Changing of the Guard: The Programmable-Logic Controller
Long the mainstay of industrial process controls, the programmable-logic controller (PLC) is now emerging as a superior control device for life-safety systems...
Long the mainstay of industrial process controls, the programmable-logic controller (PLC) is now emerging as a superior control device for life-safety systems.
Safety-system designers have long relied upon hardwired logic panels-a myriad of relays, lights and alarms-to effect a series of yes/no decisions and annunciations. While building-automation systems have embraced the digital age such that front-end deployment of electrical-mechanical devices is rare, safety systems have just recently begun a similar migration to digital systems.
Reasons for the recent migration are twofold. First, insurance carriers have recognized that the reliability of a PLC, set up correctly, is much greater than that of a PC. Secondly, the PLC proactively "learns" the personality of a system and can anticipate a hazardous incident developing and react to prevent it. Consequently, decision-makers in building projects are extremely receptive to the anticipatory capabilities of a "smart PLC," especially when compared to the largely reactive capabilities of a hardwire-based system.
At the same time, insurance carriers and code officials have not accepted the PLC without qualifications. Namely, a minimum number of hardwired safeties must be maintained. This is typically specified as "safety-hardened PLCs with redundant I/O wiring for critical safety devices." By specifying emergency power in addition to the PLC, this now provides system designers with the best of all worlds: the ability to harness the power of a computer; to anticipate, read and thereby prevent a life safety incident; and also a fail-safe reliability status with respect to insurance carriers and code requirements.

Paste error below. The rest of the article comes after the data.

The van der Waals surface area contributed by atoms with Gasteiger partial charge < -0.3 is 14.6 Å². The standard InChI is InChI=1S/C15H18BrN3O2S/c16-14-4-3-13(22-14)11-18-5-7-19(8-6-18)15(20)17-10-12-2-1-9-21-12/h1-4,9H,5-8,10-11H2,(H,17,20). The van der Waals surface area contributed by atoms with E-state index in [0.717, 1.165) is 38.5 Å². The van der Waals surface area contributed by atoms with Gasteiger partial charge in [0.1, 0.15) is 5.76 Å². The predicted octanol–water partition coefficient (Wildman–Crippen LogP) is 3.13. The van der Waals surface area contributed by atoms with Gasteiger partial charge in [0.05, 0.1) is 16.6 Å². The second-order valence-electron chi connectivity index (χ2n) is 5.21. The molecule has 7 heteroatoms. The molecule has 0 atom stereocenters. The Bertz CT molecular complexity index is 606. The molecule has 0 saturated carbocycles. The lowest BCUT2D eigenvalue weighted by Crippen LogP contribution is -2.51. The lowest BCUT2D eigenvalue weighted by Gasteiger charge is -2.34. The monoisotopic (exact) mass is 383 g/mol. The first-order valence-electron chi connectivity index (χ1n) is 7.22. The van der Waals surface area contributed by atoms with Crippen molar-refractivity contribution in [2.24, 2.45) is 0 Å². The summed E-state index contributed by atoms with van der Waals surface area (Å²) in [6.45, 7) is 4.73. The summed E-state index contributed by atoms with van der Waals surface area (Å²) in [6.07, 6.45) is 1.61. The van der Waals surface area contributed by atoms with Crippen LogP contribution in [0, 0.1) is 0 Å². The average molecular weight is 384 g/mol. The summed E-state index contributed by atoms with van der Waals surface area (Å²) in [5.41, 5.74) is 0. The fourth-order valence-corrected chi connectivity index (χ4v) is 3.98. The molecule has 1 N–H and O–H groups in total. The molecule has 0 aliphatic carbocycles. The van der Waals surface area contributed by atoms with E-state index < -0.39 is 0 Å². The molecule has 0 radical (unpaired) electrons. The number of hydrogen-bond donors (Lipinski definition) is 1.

Additional benefits of PLC technology are worth noting:
Now that PLCs are a mature technology, technician familiarity and parts support are no longer impediments. Additionally, process-data acquisition systems and vendors of other devices have interfaced with PLCs on a regular basis such that their interface software has been written, eliminating any roadblocks or surcharges to interface with a PLC.
Relative to hardwired alternatives, the PLC can easily reduce cabinet footprints and their associated service clearances by an order of magnitude.
A PLC solution greatly reduces the amount of wiring and moving parts and, unlike hardwired devices, does not rely on relays with springs that wear and contacts that stick.
Costs of PLCs, like those for the rest of the digital world, have dropped dramatically, such that the price associated with a dedicated PLC is easily justified.
PLCs can better handle analog I/O, which is central to allowing recognition of an impending event.
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